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New program at Palo Alto College hopes to help Army recruits needing a GED

Valentina Barrera-Ibarra
Harlandale High school JROTC during the Presentation of Colors.

The Future Soldier program at Palo Alto College (PAC) welcomed its first students on Wednesday during a signing ceremony on the school's campus.

Devon Richard is a San Antonio native. He signed up to join the GED program and join the U.S. Army.

Richard grew up in Victoria, and he moved back to San Antonio when he was 17. He tried to enlist in the Army, and they told him he needed his GED. Then, a co-worker told him about Alamo Colleges.

“I kept pushing myself back,” Richard said. “'I’m gonna go to the Army. I’m gonna see what it’s like in the Army.' ”

First two participants of the Future Soldier Program Devon Richard and April Lopez posing with their certificate of appreciation diploma.
Valentina Barrera-Ibarra
First two participants of the Future Soldier Program Devon Richard and April Lopez posing with their certificate of appreciation diploma.

Taylor Coffee, coordinator for the high school programs at PAC and an Army reservist, said the idea came into his mind when he was enlisting himself.

Coffee went to a recruiting office when he was 35 years old. He said he sat in the recruiting office and watched as someone was turned away for not having their GED, and it gave him the spark to want to create this program.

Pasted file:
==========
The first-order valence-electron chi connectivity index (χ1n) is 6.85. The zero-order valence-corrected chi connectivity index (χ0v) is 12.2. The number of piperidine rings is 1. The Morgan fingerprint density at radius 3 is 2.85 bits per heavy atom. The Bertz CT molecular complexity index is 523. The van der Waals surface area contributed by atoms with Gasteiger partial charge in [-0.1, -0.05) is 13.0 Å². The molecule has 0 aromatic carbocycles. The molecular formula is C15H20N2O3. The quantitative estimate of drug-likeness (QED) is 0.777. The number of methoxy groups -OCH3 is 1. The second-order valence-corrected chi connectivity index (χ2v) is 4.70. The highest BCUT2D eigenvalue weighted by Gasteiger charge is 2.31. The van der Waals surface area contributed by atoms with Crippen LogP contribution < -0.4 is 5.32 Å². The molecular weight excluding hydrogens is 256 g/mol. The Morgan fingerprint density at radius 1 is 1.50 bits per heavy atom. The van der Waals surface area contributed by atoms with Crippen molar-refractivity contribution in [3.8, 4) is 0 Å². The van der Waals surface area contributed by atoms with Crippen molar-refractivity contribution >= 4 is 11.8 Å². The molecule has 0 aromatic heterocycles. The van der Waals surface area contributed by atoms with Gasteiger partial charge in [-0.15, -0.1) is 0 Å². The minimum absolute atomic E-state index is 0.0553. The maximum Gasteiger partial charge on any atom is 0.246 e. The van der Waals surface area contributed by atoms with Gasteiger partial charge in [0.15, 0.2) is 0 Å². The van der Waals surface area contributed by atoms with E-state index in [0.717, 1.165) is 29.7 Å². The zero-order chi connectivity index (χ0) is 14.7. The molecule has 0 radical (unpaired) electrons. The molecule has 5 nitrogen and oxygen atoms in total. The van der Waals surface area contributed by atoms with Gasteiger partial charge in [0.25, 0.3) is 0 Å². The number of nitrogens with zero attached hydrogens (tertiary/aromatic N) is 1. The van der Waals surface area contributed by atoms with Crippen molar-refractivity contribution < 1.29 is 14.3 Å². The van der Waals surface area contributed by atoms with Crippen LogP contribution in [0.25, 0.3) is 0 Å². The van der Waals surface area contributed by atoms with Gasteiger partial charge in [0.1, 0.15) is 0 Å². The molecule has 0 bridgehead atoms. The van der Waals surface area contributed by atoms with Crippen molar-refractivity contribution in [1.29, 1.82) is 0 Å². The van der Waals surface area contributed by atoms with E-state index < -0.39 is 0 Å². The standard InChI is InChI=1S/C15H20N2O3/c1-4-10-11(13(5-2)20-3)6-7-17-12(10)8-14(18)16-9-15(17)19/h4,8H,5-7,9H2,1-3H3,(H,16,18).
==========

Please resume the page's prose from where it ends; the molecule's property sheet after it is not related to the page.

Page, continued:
“We just need to do better. We need to have a better process,” Coffee said. “We [need to] have a streamlined process to where we can help future soldiers get their GED and enlist at the same time.”

Army Cpt. Yleñia Izaguirre is the company commander for the San Antonio West Army recruiting battalion. She said recruits would come to her after paying for a GED that is not accredited through the Army, so the program helps with eliminating that issue.

“These guys who are already financially suffering, can’t come into the service,” Izaguirre said. “So when Taylor was talking about this, you know, GED program like this is perfect.”

The Future Soldier program is free. Those who want to enlist can meet a recruiter on the PAC campus or walk into an Army recruitment office and ask about the program.

Robert Garza, president of PAC, spoke of his experience growing up in the military household, He said the military did such good for him and it should be an option for others.

He said he hoped the other Alamo Colleges will follow suit and form a program of their own.

“I hope through these types of programs, that we’re able to launch and continue our support of the military in any way that we possibly can,” Garza said.

The Military Desk at Texas Public Radio is made possible in part by North Park Lincoln and Rise Recovery.

Gabriella Alcorta-Solorio is a reporter for Texas Public Radio. She recently graduated from Texas State University with a major in journalism, minoring in women’s studies. She has previously worked as a photojournalist with The Ranger and has reported on Alzheimer’s and dementia using public health data. She plans to focus her career in journalism on women’s rights and human rights.